Outlook upgraded to stable.
EMI Group Plc today (April 21) had its credit rating lowered to "junk" status by Standard & Poor's Ratings Services.
S&P's lowered its long- and short-term corporate credit ratings on the company to "BB+" and "B" respectively. At the same time, the London-based major's outlook was upgraded from negative to stable.
"The ratings were lowered following a review prompted by EMI's warnings that its recorded music division's sales would decline by 7.5% in the financial year ended March 31, 2005," Standard & Poor's credit analyst Trevor Pritchard says in a statement. "Our reappraisal of the global recorded music industry concluded that significant short- and long-term challenges remain, notwithstanding the slowing of the decline to flat in 2004."
He added that "EMI's overall business profile is now judged to be below the quality expected at investment grade."
Pritchard noted also that the music publishing division's results and prospects "remain solid."
EMI Group says in a statement that the new rating is "consistent with the sub-investment grade rating held on the company by Moody's since March 2003. S&P has also moved the outlook on EMI up to stable. EMI confirms there will be no incremental interest cost impact from this rating adjustment."
EMI will publish its financial results for the fiscal year ended March 31, 2005 on May 24. In its interim report, EMI Group indicated that its debt stood at £976.2 million ($1.87 billion). On April 15, EMI announced that its annual underlying profit would be slightly better than anticipated due in part to improved prospects for its recorded music division.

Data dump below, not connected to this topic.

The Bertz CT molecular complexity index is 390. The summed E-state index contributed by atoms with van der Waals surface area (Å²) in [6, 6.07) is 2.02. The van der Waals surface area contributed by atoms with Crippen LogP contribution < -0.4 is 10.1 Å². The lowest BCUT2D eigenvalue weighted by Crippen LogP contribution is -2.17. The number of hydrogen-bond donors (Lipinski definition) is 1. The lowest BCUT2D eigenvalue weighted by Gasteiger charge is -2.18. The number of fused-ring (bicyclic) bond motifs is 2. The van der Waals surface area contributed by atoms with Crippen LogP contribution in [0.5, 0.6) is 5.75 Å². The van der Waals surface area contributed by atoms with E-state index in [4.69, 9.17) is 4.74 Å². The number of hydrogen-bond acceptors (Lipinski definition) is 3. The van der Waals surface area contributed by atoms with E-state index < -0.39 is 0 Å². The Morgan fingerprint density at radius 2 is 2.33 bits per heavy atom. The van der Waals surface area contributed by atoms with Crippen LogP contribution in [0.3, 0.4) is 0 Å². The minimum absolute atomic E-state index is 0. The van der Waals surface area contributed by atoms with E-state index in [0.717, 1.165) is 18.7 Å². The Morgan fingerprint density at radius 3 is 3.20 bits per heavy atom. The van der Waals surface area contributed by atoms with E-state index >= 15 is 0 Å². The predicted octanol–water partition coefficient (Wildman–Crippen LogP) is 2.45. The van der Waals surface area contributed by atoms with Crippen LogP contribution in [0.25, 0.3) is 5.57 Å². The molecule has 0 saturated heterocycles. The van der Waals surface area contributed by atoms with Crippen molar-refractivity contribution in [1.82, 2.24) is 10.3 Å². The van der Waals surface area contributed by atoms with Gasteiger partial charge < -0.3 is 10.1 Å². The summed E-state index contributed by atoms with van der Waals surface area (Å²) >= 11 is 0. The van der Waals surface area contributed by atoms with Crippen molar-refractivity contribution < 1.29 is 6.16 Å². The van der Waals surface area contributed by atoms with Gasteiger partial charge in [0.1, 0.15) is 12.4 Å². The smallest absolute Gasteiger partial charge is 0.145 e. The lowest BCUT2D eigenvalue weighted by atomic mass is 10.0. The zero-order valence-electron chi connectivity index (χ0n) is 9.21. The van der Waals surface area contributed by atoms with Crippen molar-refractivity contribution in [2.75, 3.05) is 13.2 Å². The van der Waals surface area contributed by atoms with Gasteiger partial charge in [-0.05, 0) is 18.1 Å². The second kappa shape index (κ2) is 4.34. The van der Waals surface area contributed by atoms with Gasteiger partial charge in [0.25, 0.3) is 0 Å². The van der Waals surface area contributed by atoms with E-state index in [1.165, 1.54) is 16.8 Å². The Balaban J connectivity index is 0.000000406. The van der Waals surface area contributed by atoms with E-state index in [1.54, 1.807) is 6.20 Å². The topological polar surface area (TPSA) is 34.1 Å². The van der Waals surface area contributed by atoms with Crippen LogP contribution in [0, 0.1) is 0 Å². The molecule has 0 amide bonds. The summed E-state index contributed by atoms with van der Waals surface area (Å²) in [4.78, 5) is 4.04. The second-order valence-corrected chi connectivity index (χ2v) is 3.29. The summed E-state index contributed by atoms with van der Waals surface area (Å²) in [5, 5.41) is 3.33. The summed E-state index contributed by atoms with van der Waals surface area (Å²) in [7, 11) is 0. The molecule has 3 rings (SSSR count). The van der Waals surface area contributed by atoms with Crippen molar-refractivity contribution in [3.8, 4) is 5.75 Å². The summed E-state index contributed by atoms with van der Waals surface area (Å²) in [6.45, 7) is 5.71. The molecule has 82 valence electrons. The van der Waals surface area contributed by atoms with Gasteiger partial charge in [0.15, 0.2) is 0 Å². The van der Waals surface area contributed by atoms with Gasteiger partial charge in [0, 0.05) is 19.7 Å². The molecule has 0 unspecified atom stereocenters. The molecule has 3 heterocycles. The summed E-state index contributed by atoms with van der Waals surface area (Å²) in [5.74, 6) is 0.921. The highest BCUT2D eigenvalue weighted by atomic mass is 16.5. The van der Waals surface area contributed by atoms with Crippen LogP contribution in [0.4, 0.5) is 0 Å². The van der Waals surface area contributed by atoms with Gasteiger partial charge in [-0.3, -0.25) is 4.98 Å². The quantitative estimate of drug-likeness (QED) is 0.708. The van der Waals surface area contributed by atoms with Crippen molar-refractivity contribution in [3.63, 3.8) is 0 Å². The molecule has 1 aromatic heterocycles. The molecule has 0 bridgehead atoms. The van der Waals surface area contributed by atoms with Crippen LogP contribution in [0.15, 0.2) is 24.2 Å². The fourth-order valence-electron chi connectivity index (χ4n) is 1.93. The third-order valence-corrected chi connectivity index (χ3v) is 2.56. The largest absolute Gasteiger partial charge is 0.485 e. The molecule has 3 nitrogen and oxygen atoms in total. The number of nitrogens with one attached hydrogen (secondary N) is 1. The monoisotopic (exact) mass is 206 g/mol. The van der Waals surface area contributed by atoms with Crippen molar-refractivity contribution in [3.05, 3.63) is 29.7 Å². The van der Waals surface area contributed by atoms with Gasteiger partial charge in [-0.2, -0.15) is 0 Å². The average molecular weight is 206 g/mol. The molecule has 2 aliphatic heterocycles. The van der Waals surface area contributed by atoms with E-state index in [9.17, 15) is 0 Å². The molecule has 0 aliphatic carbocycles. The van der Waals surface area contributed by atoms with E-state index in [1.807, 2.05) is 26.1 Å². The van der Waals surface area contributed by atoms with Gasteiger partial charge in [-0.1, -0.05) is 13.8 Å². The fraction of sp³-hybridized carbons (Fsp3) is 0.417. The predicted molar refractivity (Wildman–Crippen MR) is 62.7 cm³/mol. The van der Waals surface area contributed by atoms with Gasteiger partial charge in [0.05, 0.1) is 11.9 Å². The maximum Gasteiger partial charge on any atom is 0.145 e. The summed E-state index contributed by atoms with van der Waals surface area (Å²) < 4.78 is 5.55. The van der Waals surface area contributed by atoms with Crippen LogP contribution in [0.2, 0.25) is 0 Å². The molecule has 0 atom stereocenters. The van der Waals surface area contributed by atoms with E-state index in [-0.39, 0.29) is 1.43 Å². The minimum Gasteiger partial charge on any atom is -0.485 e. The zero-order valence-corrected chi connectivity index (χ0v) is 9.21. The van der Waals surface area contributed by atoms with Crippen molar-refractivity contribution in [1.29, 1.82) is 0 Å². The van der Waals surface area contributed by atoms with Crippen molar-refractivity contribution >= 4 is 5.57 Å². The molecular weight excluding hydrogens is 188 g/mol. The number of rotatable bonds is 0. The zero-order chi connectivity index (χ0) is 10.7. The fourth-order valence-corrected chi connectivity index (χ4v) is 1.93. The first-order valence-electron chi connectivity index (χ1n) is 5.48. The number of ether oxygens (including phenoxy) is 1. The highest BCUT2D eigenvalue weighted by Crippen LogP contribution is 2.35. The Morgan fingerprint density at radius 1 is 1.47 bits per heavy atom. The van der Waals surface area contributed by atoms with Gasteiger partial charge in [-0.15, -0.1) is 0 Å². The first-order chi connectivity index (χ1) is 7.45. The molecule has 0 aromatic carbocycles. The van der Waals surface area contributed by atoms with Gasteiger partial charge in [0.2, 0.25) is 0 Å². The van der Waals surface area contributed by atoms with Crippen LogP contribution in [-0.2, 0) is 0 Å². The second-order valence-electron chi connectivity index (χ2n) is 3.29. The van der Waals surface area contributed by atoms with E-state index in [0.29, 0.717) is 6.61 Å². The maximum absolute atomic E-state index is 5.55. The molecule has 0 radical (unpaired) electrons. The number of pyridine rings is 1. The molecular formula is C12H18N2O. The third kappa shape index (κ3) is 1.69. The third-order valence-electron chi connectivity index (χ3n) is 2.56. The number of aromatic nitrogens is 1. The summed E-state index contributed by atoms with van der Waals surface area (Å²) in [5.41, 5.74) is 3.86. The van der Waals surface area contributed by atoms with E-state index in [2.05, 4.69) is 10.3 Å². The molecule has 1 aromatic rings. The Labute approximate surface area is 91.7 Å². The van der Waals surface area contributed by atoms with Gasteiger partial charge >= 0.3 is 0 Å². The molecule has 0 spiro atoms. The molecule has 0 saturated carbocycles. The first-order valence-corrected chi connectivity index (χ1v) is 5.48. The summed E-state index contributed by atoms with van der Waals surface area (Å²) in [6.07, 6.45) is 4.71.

EMI stock closed today up .75p at 250.5p.
Overall, Standard & Poor's estimates that global physical music sales industrywide will continue to decline as consumers migrate to digital formats. It also considers that business will suffer from extra pressures on costs and erosion from piracy. "Given that the music market has not yet reached a stable plateau, we expect EMI to respond adequately to evolving market conditions to preserve nominal profitability and operating margin," Standard & Poor's says. An upgrade back to investment grade "would require vastly improved industry conditions and significant debt reduction."